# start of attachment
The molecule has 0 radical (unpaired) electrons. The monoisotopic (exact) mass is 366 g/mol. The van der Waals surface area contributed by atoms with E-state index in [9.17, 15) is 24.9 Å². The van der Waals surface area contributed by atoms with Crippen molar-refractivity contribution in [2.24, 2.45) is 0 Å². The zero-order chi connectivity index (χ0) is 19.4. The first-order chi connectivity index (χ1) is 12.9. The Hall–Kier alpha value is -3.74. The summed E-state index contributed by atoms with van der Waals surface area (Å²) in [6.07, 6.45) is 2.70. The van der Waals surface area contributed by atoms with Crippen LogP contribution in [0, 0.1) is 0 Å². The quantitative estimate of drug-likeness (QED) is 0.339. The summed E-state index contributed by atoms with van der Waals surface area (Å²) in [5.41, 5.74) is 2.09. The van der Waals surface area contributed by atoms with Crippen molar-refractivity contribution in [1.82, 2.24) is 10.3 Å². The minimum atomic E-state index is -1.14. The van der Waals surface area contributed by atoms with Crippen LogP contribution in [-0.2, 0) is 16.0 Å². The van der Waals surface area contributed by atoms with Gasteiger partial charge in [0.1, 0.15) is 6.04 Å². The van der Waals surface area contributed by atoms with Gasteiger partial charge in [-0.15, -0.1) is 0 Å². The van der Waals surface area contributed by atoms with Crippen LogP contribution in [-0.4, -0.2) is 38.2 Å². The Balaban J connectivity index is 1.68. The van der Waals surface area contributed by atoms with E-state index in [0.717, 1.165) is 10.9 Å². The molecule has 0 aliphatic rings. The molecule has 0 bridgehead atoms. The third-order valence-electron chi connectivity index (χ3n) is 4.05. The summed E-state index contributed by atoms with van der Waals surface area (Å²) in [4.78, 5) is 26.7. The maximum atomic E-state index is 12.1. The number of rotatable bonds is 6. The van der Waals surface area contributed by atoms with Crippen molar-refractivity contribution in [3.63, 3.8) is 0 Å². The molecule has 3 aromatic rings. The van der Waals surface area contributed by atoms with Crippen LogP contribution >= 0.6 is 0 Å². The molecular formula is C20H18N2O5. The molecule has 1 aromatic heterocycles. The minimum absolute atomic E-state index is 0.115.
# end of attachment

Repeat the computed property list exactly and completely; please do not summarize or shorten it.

The molecule has 0 radical (unpaired) electrons. The monoisotopic (exact) mass is 366 g/mol. The van der Waals surface area contributed by atoms with E-state index in [9.17, 15) is 24.9 Å². The van der Waals surface area contributed by atoms with Crippen molar-refractivity contribution in [2.24, 2.45) is 0 Å². The zero-order chi connectivity index (χ0) is 19.4. The first-order chi connectivity index (χ1) is 12.9. The Hall–Kier alpha value is -3.74. The summed E-state index contributed by atoms with van der Waals surface area (Å²) in [6.07, 6.45) is 2.70. The van der Waals surface area contributed by atoms with Crippen LogP contribution in [0, 0.1) is 0 Å². The quantitative estimate of drug-likeness (QED) is 0.339. The summed E-state index contributed by atoms with van der Waals surface area (Å²) in [5.41, 5.74) is 2.09. The van der Waals surface area contributed by atoms with Crippen molar-refractivity contribution in [1.82, 2.24) is 10.3 Å². The minimum atomic E-state index is -1.14. The van der Waals surface area contributed by atoms with Crippen LogP contribution in [-0.2, 0) is 16.0 Å². The van der Waals surface area contributed by atoms with Gasteiger partial charge in [0.1, 0.15) is 6.04 Å². The van der Waals surface area contributed by atoms with Gasteiger partial charge in [-0.15, -0.1) is 0 Å². The van der Waals surface area contributed by atoms with Crippen LogP contribution in [-0.4, -0.2) is 38.2 Å². The Balaban J connectivity index is 1.68. The van der Waals surface area contributed by atoms with E-state index in [0.717, 1.165) is 10.9 Å². The molecule has 0 aliphatic rings. The molecule has 0 bridgehead atoms. The third-order valence-electron chi connectivity index (χ3n) is 4.05. The summed E-state index contributed by atoms with van der Waals surface area (Å²) in [4.78, 5) is 26.7. The maximum atomic E-state index is 12.1. The number of rotatable bonds is 6. The van der Waals surface area contributed by atoms with Crippen molar-refractivity contribution in [3.63, 3.8) is 0 Å². The molecule has 3 aromatic rings. The van der Waals surface area contributed by atoms with Crippen LogP contribution >= 0.6 is 0 Å². The molecular formula is C20H18N2O5. The molecule has 1 aromatic heterocycles. The minimum absolute atomic E-state index is 0.115.